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Proposed Long Beach budget calls for 12% tax increase

Long Beach officials said that daily operational costs

Long Beach officials said that daily operational costs and funds used to make repairs after superstorm Sandy have put the city in a fiscal crunch. Credit: Kevin P. Coughlin/ALLislandAeria / Kevin P. Coughlin

Long Beach residents will be asked to pay 12.36 percent more in taxes under the city’s proposed $95 million budget for 2018-19, city officials said Friday.

The tax hike equals an average $33 per month property tax increase for Long Beach’s 33,000 residents, or about $400 per year. The city will vote to pierce the 2.64 percent tax cap.

The proposed budget includes an additional $1.7 million in city spending and operating costs, while the city’s revenue is projected to decrease by $2.6 million.

The budget includes $830,000 in contractual raises to city workers, which accounts for about a 2.27 percent property tax increase. The city is also obligated to pay a $400,000 increase in health care costs, which account for a 1 percent tax hike. Health care costs have risen 24 percent in the past three years, costing the city an additional $2.4 million, according to the city’s budget overview.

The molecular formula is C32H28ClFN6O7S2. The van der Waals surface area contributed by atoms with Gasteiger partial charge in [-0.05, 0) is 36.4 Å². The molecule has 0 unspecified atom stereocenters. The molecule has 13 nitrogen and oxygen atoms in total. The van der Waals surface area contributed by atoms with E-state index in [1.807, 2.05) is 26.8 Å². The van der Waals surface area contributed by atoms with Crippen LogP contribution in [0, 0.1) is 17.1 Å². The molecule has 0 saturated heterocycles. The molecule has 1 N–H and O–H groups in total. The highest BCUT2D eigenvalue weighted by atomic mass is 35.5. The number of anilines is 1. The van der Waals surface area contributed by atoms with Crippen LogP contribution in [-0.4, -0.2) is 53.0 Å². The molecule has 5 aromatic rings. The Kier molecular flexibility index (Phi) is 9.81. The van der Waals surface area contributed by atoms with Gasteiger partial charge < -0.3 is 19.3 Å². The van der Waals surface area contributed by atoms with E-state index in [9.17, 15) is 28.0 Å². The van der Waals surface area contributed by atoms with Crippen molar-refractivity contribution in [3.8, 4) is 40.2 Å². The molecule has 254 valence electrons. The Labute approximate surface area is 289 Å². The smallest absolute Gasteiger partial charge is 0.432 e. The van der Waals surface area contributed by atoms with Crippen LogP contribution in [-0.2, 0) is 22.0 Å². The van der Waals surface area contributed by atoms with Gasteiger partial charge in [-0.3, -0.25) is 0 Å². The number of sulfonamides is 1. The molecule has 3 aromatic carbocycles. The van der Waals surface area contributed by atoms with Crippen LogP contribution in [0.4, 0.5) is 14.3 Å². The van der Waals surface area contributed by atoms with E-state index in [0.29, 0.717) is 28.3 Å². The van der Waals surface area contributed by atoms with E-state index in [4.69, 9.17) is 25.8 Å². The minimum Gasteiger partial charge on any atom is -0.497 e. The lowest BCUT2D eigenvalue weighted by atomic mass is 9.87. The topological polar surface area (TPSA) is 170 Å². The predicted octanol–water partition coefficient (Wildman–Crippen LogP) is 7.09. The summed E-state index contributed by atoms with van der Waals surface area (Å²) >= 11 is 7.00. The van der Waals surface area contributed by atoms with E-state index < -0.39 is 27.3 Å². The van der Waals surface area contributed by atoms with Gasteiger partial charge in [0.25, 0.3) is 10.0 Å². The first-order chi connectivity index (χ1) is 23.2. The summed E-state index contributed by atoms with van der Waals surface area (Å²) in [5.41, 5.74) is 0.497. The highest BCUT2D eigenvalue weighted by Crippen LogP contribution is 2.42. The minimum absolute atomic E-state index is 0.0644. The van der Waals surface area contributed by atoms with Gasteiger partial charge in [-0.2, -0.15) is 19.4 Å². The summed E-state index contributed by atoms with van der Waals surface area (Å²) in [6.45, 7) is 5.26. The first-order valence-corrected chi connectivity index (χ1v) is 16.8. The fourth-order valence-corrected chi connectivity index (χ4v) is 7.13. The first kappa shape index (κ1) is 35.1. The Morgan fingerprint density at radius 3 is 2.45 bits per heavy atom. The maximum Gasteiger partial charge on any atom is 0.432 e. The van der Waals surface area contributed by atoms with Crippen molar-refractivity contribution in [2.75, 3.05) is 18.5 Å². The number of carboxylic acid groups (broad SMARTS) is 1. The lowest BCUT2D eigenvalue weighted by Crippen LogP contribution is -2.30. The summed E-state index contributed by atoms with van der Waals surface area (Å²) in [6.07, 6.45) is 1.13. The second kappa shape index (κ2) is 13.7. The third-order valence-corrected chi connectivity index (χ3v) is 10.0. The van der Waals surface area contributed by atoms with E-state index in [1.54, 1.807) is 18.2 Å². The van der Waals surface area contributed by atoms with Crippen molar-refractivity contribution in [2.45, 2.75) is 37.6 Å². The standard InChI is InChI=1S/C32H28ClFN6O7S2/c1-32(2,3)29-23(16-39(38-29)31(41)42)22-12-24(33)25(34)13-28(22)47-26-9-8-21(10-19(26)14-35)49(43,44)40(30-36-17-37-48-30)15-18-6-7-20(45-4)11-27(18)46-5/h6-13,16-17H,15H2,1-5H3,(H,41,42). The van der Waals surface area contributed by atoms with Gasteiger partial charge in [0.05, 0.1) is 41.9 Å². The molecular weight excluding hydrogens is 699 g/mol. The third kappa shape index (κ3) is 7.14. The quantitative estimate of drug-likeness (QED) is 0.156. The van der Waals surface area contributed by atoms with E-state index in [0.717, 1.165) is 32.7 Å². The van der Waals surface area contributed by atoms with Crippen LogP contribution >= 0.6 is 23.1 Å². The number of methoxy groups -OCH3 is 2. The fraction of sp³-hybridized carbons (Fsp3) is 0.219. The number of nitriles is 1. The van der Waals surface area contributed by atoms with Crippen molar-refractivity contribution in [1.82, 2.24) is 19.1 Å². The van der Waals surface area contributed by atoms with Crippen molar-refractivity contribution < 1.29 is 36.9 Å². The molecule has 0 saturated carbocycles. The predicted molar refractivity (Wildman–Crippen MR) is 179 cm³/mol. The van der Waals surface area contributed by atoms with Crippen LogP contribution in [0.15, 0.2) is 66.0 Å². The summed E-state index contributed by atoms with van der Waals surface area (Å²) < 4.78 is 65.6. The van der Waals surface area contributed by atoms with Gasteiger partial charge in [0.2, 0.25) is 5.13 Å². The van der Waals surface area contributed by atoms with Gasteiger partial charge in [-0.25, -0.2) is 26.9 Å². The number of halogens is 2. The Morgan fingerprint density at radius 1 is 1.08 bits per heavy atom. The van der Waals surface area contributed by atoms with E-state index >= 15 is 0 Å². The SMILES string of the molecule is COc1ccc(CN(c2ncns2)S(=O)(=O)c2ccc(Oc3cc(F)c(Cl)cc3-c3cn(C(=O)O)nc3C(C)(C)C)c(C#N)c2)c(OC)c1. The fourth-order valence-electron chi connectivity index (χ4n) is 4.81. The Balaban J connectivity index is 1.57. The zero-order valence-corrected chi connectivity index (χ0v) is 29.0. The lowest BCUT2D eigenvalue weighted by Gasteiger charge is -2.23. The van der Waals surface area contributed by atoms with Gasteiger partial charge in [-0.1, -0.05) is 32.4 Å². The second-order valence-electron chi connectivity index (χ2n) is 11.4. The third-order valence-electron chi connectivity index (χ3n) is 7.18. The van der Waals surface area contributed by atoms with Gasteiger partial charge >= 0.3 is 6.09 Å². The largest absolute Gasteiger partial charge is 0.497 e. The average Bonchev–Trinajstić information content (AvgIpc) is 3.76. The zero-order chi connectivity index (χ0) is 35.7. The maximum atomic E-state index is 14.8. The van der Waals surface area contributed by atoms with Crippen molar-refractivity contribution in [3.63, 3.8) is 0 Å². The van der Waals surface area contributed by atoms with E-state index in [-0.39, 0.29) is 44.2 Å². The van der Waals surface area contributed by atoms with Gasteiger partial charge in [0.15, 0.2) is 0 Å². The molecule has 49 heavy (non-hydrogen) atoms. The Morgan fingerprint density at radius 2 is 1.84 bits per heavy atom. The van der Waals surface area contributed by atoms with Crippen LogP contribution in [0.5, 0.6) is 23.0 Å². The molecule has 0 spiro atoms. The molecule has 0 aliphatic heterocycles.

Acting City Manager Michael Tangney said in a letter to residents posted on the city’s website that daily operational costs and repairs after superstorm Sandy have led to the city’s tight fiscal situation while waiting for state and federal reimbursements

“We acknowledge the financial hurdles the city has faced since the inherited fiscal crisis in 2012 have not gone away,” Tangney said.

He said the proposed budget preserves all current programs and services.

The budget will be presented to City Council members during a May 1 hearing when the council can alter the budget based on discussions and public input.

City Council President Anthony Eramo said the council will look where it can save money in the budget to attempt to lower the tax hike.

“It’s a very heavy pill to swallow,” Eramo said. “I’m not comfortable with the 12 percent number unless we’ve looked at all other expenditures and revenue.”

Councilman John Bendo said the council has yet to meet to look for trims, but he was concerned about the possibility of borrowing.

City Council members on Tuesday failed to pass $2.1 million in bonds to fund separation payments to 58 current and former employees.

The city is slated to run out of funding in the next three weeks, and city leaders have said they will not be able to make June payroll.

City officials have said the city may lay off city workers, police and firefighters before the new fiscal year begins to avoid a city shutdown.

Tangney did not know if the city’s current fiscal crisis could lead to additional tax increases next year, but said $2.1 million in revenue had to be made up before July 1.

“Nothing’s off the table,” Tangney said.

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